Starting with Woodwork Hand Tools – Chisels

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Chisels are absolutely necessary for woodwork. They are effective, efficient and enjoyable to use.

Due to their practical results there are many types of chisels. We will cover the three most popular types here as well as discuss quality, edge angles & tool steel.

Bench chisels


Western Bench Chisels can have flat edges or bevel edges. Bevel edges are good for getting into corners like you find in dovetails. They are a far better universal use than flat sided bench chisels. Of course there are many sizes, but three sizes is a good place to start. Suggest 6mm(1/4″), 12mm(1/2″) & 19mm(3/4″).
Japanese bench chisels usually have bevel edges. They are often thicker than western bench chisels. We recommend you seek out thinner, (or not bulky), bench chisels, better for tight spots and still not lacking in strength.

Mortise Chisels

Mortise chisels are a special purpose chisel. They are much thicker than all other chisels we generally use. They need this lateral strength for levering timber out of a mortise slot. Tenon & mortise joints are certainly worth mastering. You will use a mortise chisel for taking out layers of wood in the mortise and often a bench chisel for straightening and cleaning up the sides and ends of the mortise slot.
Sizes similar to bench chisels. A mortise gauge can use the chisel width for setting the width of a mortise marking out.

Paring Chisels

We love paring chisels. They are long, thin and elegant. They are used to flatten or straighten a slot, edge or rebate and many other types of joints. They are the chisel version of a long jointing plane. Long & flat sliding across the workpiece! Can be considered a finishing clean up chisel…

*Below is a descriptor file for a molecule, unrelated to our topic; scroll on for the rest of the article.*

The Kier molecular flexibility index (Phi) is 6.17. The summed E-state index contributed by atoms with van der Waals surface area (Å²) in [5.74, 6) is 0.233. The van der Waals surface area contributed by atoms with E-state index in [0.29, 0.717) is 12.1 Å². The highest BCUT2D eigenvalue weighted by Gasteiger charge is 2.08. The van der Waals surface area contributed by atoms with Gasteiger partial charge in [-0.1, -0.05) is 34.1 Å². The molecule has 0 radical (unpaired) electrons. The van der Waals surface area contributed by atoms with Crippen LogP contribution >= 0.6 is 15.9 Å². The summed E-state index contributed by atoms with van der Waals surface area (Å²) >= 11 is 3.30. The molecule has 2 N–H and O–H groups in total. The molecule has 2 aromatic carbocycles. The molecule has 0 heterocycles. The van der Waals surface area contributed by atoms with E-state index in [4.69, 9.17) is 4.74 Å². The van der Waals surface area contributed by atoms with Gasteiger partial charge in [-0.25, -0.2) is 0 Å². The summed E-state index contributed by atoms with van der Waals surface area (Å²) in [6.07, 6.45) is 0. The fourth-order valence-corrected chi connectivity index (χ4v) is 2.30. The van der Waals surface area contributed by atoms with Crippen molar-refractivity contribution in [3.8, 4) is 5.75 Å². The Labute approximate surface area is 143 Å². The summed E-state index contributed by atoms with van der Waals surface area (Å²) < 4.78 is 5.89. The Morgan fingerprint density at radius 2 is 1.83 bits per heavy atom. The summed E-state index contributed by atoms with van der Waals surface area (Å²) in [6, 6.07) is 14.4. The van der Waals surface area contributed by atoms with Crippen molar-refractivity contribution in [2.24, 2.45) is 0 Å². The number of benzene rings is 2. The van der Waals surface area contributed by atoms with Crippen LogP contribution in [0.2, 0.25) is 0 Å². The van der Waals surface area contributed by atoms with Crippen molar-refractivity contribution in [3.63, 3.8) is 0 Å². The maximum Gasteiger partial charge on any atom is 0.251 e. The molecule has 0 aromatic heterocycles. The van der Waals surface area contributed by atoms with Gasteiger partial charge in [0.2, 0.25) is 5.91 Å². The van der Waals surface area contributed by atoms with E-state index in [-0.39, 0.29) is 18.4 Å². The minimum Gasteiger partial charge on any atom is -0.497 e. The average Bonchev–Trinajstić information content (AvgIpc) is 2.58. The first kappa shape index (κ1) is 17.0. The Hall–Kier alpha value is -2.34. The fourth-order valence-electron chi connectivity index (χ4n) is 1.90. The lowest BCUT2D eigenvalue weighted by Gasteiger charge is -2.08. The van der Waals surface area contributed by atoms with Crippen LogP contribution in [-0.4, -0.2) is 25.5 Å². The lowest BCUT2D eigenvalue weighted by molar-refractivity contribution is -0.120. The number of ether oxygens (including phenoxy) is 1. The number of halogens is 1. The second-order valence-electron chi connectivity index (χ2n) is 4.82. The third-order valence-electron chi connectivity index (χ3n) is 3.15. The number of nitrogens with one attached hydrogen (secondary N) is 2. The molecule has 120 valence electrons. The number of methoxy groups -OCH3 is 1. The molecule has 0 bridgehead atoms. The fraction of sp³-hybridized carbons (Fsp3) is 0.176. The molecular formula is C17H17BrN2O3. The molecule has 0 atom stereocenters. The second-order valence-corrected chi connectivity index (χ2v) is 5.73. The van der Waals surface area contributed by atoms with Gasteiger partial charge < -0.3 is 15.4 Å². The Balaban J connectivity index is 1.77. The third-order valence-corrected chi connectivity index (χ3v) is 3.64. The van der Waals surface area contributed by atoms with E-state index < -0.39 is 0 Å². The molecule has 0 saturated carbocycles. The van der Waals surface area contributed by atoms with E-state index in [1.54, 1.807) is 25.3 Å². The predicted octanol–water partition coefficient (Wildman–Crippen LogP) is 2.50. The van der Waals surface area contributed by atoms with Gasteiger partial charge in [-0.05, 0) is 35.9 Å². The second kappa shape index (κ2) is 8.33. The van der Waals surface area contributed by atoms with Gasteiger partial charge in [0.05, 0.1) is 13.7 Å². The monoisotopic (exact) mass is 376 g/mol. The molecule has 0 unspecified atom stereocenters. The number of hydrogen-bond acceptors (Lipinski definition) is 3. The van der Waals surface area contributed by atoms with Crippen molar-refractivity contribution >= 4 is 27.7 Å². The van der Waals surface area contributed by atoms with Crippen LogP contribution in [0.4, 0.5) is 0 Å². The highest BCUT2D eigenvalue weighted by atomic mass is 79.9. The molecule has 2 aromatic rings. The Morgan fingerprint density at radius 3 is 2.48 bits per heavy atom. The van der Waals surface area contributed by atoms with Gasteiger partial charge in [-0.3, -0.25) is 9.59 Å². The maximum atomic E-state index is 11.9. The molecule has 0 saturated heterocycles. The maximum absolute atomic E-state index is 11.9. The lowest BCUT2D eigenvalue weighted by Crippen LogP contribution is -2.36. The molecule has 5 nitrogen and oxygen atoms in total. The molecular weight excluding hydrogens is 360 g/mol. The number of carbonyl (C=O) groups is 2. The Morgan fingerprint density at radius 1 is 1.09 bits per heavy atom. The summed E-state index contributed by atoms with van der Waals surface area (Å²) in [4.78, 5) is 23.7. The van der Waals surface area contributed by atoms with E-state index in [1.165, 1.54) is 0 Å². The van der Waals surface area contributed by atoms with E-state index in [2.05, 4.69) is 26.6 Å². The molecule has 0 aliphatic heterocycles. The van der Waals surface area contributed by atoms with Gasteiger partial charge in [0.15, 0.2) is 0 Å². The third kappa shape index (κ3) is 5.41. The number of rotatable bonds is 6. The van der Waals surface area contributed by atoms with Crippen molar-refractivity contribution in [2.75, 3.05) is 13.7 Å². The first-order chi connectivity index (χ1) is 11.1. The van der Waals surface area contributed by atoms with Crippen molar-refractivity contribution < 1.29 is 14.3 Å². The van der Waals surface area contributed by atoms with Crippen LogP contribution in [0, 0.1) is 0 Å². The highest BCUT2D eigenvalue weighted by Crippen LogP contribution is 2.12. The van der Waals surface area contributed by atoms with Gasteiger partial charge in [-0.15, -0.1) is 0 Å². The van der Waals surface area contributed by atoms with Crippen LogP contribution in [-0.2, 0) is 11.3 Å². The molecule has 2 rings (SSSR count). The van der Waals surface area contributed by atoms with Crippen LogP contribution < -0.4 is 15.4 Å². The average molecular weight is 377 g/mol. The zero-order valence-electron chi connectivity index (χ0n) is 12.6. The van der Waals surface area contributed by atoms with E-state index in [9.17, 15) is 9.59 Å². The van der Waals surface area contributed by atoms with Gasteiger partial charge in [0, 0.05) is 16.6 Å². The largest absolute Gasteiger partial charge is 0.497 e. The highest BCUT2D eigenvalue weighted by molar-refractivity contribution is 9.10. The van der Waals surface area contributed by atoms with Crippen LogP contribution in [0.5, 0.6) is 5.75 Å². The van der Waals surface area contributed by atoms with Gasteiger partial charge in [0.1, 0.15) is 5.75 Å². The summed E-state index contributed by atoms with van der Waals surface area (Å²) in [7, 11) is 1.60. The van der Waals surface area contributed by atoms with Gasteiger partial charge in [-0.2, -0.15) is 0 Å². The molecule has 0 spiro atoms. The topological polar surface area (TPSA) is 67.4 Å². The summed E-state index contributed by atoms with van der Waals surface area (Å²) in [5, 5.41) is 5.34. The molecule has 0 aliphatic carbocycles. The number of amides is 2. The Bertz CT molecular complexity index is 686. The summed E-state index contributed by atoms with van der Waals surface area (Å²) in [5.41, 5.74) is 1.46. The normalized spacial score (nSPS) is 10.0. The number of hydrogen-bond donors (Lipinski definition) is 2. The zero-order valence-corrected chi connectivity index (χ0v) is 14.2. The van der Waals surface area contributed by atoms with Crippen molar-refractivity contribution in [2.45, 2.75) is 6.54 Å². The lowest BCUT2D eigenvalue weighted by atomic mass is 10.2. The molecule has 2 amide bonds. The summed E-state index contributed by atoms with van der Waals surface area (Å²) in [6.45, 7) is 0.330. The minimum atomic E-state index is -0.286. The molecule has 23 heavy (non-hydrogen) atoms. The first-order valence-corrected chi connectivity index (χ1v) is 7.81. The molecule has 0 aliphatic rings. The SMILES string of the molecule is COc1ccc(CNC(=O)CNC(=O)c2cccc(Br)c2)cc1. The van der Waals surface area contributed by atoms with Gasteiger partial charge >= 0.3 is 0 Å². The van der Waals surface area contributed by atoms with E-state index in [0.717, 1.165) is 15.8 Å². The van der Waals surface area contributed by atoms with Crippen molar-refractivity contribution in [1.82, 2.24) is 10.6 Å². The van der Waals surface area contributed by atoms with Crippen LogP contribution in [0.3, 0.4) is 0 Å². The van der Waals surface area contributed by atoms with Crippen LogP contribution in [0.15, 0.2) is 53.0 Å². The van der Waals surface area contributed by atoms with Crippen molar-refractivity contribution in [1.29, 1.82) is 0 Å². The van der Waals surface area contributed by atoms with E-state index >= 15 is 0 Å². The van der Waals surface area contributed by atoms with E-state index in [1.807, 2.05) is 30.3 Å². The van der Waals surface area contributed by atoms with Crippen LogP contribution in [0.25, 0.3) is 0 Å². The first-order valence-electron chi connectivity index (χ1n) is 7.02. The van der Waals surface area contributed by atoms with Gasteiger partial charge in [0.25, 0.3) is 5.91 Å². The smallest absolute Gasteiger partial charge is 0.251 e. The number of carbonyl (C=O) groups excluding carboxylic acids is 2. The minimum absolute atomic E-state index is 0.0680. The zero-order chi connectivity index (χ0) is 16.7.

Sizes would be similar to bench chisels above, but you may only need one or two smaller sizes to start off.

Tool Steel & Edge Angles

This is probably the most important part of chisel choice. Modern tool steels, O1, A2, PM -10V have greatly improved chisel performance. Simply put, they are strong and hence reduce chipping as well as having good abrasive qualities which allows them to stay sharper longer. There have been many chisel tool steels over the years, high speed carbon etc. Some are good, some are not, bit of a lottery. Japanese chisels often have very good steel, laminated as well as blue & white paper steel. These are usually very good, price seems to dictate quality.

There are lots of comments and opinions regarding the angle of the chisel cutting edge. Chisel edges do get some tough work during woodwork sometimes, as a general rule we would recommend a micro or secondary bevel of 35°. This angle cuts very well but importantly has a little more ‘meat’ to give the edge more strength. A paring chisel can be a finer angle of 25° or 30° due to its type of work.

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